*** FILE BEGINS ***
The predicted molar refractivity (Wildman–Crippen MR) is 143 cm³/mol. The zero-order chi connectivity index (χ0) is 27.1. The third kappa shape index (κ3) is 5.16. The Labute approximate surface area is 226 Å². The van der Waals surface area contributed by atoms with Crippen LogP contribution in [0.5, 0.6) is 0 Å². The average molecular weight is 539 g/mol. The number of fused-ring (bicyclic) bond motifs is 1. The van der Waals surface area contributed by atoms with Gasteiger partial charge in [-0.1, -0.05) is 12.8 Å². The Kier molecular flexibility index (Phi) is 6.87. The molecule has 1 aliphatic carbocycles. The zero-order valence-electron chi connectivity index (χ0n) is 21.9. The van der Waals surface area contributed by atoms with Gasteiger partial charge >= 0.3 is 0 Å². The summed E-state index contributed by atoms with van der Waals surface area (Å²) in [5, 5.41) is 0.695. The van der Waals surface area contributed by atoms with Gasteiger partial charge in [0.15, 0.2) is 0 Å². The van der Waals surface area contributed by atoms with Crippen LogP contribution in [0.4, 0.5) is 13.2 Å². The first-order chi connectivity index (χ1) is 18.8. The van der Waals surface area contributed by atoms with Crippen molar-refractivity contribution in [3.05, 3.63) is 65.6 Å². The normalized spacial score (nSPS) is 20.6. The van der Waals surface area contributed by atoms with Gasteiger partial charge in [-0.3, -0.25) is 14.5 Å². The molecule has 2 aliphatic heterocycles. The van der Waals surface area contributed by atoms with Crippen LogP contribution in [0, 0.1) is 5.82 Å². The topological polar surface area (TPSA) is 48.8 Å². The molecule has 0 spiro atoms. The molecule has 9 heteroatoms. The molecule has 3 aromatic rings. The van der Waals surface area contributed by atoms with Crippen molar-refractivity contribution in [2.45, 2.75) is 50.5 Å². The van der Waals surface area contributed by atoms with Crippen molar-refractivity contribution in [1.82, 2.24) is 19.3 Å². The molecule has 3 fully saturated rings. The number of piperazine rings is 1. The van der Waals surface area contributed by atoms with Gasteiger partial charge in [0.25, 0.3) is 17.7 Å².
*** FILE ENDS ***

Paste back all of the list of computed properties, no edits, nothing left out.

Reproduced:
The predicted molar refractivity (Wildman–Crippen MR) is 143 cm³/mol. The zero-order chi connectivity index (χ0) is 27.1. The third kappa shape index (κ3) is 5.16. The Labute approximate surface area is 226 Å². The van der Waals surface area contributed by atoms with Crippen LogP contribution in [0.5, 0.6) is 0 Å². The average molecular weight is 539 g/mol. The number of fused-ring (bicyclic) bond motifs is 1. The van der Waals surface area contributed by atoms with Gasteiger partial charge in [-0.1, -0.05) is 12.8 Å². The Kier molecular flexibility index (Phi) is 6.87. The molecule has 1 aliphatic carbocycles. The zero-order valence-electron chi connectivity index (χ0n) is 21.9. The van der Waals surface area contributed by atoms with Gasteiger partial charge >= 0.3 is 0 Å². The summed E-state index contributed by atoms with van der Waals surface area (Å²) in [5, 5.41) is 0.695. The van der Waals surface area contributed by atoms with Gasteiger partial charge in [0.15, 0.2) is 0 Å². The van der Waals surface area contributed by atoms with Crippen LogP contribution in [0.4, 0.5) is 13.2 Å². The first-order chi connectivity index (χ1) is 18.8. The van der Waals surface area contributed by atoms with Crippen molar-refractivity contribution in [3.05, 3.63) is 65.6 Å². The normalized spacial score (nSPS) is 20.6. The van der Waals surface area contributed by atoms with Gasteiger partial charge in [-0.3, -0.25) is 14.5 Å². The molecule has 2 aliphatic heterocycles. The van der Waals surface area contributed by atoms with Crippen LogP contribution in [0, 0.1) is 5.82 Å². The topological polar surface area (TPSA) is 48.8 Å². The molecule has 0 spiro atoms. The molecule has 9 heteroatoms. The molecule has 3 aromatic rings. The van der Waals surface area contributed by atoms with Crippen molar-refractivity contribution in [2.45, 2.75) is 50.5 Å². The van der Waals surface area contributed by atoms with Crippen molar-refractivity contribution in [1.82, 2.24) is 19.3 Å². The molecule has 3 fully saturated rings. The number of piperazine rings is 1. The van der Waals surface area contributed by atoms with Gasteiger partial charge in [0.25, 0.3) is 17.7 Å².